International Criminal Court (ICC)
The International Criminal Court (ICC), governed by the Rome Statute, is the first permanent, treaty based, international criminal court established to help end impunity for the perpetrators of the most serious crimes of concern to the international community.
- An Independent International Organisation
The ICC is an independent international organisation, and is not part of the United Nations system. Its seat is at The Hague in the Netherlands. Although the Court’s expenses are funded primarily by States Parties, it also receives voluntary contributions from governments, international organisations, individuals, corporations and other entities.
- Creation of a Permanent International Court
The international community has long aspired to the creation of a permanent international court, and, in the 20th century, it reached consensus on definitions of genocide, crimes against humanity and war crimes.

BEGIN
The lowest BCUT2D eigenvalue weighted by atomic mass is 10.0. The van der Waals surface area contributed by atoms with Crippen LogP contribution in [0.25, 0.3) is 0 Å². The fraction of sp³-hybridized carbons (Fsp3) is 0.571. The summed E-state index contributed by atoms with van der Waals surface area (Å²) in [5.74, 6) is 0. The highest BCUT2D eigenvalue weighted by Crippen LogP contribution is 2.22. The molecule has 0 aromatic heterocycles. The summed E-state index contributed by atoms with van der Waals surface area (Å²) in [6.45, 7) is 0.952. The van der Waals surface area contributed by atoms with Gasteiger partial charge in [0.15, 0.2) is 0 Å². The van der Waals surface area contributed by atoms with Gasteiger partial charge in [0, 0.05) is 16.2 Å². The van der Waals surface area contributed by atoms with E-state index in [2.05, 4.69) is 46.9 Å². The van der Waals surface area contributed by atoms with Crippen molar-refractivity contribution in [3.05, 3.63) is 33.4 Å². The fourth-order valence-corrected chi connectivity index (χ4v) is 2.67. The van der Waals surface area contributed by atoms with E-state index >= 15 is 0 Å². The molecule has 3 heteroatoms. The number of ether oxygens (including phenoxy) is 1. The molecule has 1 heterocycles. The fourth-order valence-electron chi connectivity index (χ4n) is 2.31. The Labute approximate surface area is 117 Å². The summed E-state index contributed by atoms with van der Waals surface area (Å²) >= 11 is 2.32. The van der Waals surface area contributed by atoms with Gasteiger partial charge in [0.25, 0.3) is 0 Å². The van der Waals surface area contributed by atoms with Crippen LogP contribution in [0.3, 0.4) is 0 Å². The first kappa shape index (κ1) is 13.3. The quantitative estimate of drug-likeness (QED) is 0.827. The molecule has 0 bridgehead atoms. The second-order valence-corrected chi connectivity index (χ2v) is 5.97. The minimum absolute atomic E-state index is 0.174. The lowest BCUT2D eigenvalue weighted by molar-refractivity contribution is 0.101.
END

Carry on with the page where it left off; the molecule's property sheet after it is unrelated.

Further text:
- Result of Consensus
In the 1990s after the end of the Cold War, tribunals like the International Criminal Tribunal for the former Yugoslavia and for Rwanda were the result of consensus that impunity is unacceptable.
- Reached a Historic Milestone
On 17 July 1998, the international community reached an historic milestone when 120 States adopted the Rome Statute, the legal basis for establishing the permanent International Criminal Court.
ICC at a glance
The International Criminal Court (ICC) is an independent, permanent court that tries persons accused of the most serious crimes of international concern, namely genocide, crimes against humanity and war crimes. The ICC is based on a treaty, joined by 123 countries (effective as of 1 April 2015).
The ICC is a court of last resort. It will not act if a case is investigated or prosecuted by a national judicial system unless the national proceedings are not genuine, for example if formal proceedings were undertaken solely to shield a person from criminal responsibility. In addition, the ICC only tries those accused of the gravest crimes.